Shahriar Shahriari

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Message of the Month

April, 2003

The Light Side of the Shadow

One of the things that amazes me is the use of language in creating and defining reality. In a recent report about the war in Iraq, I heard a reporter quoting some U.S. officials about their disgust with the Iraqi regime and its total disregard for the "Rules of War". And I have no doubt that the officials in Baghdad may have expressed similar sentiments about their U.S. counterparts.

And so I started thinking again. Going back to the Stone Age, the first tribe picked up rocks and sticks and started ambushing an animal until they hunted it down, and had a feast. What were the rules of hunting at that time? Was it not unfair for the animal to be outnumbered and attacked by a group of armed individuals? Did the animal ever stand a chance?

Coming forward in mythic history, one of the "Rules of War" was to send the most powerful and most courageous heroes (or sometimes generals, or even kings) of each army, and engage them in a one-to-one wrestling match or combat, where the winner of this contest would determine the outcome of the war. But then one day, one army, with total disregard for the "Rules of War" outnumbered and attacked the other army and obliterated them and became the victor.

For a long time, the weapons of war were bows and arrows and swords and spears, until using technology, somebody broke that rule and equipped their army with rifles and canons. And so the story goes on and on to bombs, and bigger bombs, and different kinds of bombs, etc.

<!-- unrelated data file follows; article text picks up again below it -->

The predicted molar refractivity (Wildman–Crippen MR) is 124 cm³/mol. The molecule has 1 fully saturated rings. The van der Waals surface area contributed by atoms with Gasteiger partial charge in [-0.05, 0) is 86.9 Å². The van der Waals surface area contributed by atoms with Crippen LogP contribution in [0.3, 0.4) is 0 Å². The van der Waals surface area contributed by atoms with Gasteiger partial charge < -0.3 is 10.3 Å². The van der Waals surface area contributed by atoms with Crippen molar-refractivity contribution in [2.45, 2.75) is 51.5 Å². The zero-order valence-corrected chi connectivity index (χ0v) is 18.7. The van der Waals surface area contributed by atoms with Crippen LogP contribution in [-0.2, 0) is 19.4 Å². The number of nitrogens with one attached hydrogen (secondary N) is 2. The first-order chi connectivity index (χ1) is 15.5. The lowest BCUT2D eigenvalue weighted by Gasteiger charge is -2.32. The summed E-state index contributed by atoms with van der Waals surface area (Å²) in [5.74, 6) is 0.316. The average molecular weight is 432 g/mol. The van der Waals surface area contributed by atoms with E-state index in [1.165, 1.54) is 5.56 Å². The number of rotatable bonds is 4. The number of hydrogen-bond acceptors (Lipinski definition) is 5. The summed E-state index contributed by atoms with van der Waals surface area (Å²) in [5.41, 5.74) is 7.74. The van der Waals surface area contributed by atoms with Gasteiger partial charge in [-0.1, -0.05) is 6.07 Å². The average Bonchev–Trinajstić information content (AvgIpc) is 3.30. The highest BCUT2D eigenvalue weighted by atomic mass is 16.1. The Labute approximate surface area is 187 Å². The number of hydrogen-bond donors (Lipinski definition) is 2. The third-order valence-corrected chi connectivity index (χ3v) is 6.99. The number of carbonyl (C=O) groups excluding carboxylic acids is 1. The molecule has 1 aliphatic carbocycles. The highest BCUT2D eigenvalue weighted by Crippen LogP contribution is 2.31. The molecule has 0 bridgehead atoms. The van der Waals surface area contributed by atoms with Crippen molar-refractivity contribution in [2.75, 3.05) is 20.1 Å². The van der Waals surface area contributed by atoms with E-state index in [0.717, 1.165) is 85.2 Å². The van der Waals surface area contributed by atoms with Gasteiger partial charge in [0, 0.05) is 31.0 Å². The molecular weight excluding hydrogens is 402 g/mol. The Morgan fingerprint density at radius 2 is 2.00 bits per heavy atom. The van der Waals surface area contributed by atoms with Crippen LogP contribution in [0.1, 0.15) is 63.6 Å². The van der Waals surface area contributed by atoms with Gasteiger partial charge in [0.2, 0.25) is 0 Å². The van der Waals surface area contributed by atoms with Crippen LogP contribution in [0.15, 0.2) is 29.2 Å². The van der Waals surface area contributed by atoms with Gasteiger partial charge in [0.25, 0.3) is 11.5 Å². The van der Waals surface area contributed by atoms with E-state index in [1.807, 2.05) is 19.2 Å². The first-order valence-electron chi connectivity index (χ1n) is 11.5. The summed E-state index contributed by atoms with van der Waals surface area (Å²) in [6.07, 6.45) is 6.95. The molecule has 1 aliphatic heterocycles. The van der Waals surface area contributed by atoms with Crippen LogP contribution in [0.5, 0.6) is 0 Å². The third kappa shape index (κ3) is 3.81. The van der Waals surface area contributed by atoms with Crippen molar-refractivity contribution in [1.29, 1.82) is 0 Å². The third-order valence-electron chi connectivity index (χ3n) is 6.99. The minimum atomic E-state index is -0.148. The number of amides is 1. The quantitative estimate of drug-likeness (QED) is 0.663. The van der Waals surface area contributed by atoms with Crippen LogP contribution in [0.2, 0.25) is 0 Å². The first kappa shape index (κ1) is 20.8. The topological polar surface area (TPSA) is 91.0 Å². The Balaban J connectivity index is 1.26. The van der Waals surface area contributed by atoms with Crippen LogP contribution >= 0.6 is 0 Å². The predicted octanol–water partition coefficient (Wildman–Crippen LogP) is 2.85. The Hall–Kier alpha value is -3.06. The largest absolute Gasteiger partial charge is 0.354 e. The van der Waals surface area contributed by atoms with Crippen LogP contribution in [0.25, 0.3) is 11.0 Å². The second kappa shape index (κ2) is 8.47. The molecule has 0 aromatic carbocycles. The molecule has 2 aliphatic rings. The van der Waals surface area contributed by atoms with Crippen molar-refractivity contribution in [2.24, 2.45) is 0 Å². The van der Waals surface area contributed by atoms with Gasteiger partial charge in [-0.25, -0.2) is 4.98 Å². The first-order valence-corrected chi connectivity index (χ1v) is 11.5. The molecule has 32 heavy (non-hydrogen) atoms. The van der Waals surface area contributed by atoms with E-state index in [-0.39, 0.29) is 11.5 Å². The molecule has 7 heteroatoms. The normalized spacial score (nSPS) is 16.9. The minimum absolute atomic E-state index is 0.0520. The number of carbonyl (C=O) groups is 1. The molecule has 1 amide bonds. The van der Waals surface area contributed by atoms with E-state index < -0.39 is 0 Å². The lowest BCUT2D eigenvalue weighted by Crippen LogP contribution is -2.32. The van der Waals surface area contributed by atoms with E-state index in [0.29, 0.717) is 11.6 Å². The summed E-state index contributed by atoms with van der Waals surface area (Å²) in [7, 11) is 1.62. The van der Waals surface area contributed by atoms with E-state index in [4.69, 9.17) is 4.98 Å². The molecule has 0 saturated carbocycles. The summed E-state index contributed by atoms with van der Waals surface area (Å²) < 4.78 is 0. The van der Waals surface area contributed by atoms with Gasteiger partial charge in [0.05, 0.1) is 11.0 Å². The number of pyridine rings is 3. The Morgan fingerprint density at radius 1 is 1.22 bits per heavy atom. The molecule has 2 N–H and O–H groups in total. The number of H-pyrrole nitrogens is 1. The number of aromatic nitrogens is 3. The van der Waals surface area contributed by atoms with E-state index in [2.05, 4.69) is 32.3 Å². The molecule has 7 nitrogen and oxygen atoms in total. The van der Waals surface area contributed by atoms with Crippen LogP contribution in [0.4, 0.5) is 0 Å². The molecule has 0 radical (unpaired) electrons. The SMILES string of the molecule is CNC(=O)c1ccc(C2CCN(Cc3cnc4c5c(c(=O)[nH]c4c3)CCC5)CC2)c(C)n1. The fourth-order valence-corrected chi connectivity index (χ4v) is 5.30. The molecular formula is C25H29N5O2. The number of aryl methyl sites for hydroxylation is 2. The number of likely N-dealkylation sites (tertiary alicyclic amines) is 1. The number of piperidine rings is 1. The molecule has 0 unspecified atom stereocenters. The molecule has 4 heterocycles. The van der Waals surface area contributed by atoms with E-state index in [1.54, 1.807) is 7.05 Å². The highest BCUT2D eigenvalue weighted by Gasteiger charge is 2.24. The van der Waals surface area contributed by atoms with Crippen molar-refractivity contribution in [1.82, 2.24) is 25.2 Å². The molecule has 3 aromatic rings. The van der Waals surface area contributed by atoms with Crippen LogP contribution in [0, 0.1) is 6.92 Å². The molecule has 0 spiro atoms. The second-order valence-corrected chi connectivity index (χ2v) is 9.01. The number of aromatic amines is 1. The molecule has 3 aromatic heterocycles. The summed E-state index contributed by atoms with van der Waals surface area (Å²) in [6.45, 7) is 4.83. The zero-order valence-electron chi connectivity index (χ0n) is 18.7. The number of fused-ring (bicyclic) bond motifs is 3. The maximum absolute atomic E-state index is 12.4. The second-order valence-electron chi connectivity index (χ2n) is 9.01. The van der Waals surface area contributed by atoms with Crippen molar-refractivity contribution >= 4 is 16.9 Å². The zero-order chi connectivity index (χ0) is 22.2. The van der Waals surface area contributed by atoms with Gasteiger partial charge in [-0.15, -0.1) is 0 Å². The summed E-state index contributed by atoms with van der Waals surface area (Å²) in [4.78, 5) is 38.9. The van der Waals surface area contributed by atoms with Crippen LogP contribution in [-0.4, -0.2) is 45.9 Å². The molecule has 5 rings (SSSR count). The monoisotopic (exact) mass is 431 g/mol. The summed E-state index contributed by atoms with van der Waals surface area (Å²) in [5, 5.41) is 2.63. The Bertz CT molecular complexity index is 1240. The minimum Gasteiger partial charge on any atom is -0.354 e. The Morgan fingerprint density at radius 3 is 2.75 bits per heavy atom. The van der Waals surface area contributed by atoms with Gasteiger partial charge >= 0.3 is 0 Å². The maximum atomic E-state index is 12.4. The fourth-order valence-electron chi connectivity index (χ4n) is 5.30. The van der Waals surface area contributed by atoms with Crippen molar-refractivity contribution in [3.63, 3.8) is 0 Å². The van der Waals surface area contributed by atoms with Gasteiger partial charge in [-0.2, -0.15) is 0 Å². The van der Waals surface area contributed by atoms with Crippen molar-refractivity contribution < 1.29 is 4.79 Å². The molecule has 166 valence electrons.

The element of surprise, technology, ingenuity, breaking away from the norm, doing the unexpected… and generally breaking the "Rules of War" have always been a part of battles from the first incidence of violence among men.

So what does it mean to break the "Rules of War"? What rules? And who sets these rules? Hasn’t the story always been that the conqueror has used "strategy and ingenuity", but the conquered has been "cunning" and has "disobeyed the Rules" – that were presumably defined and set by the victor?

If we contemplate wars and their causes more deeply, we will realize that war is nothing more than giving up on the goodness and creativity of the human spirit, a resignation that manifests itself as the ultimate form of censorship - just as terrorism is nothing more than the illegitimate child of failed compassion, lashing out desperately and indiscriminately.

There is only one "Rule of War" – to defeat the enemy at all costs. And if this cost includes death and destruction by unleashing bombs of any kind, so be it. And if it requires the creation of vocabulary and use of sanitized terminology to win over the minds of friends and foes, so be it. And if it is achieved by destruction the of the enemy’s dignity through captivation, torture, or anything else that one can imagine, so be it. This is the only "Rule of War" – to win, to reach the desired end, through any necessary or unnecessary means.

Perhaps this war has given us cause and pause to think, ponder and contemplate. To recognize the inhumanity of senseless violence, the destruction of innocence, the birth of cynicism, and the alienation of ourselves from of our souls.

Perhaps indeed there is no way out of the "Valley of the Shadow of Death" except to go through it.

Perhaps through this divine irony, we shall discover the Light Side of the Shadow.

© Shahriar Shahriari
Los Angeles, CA
April 2003

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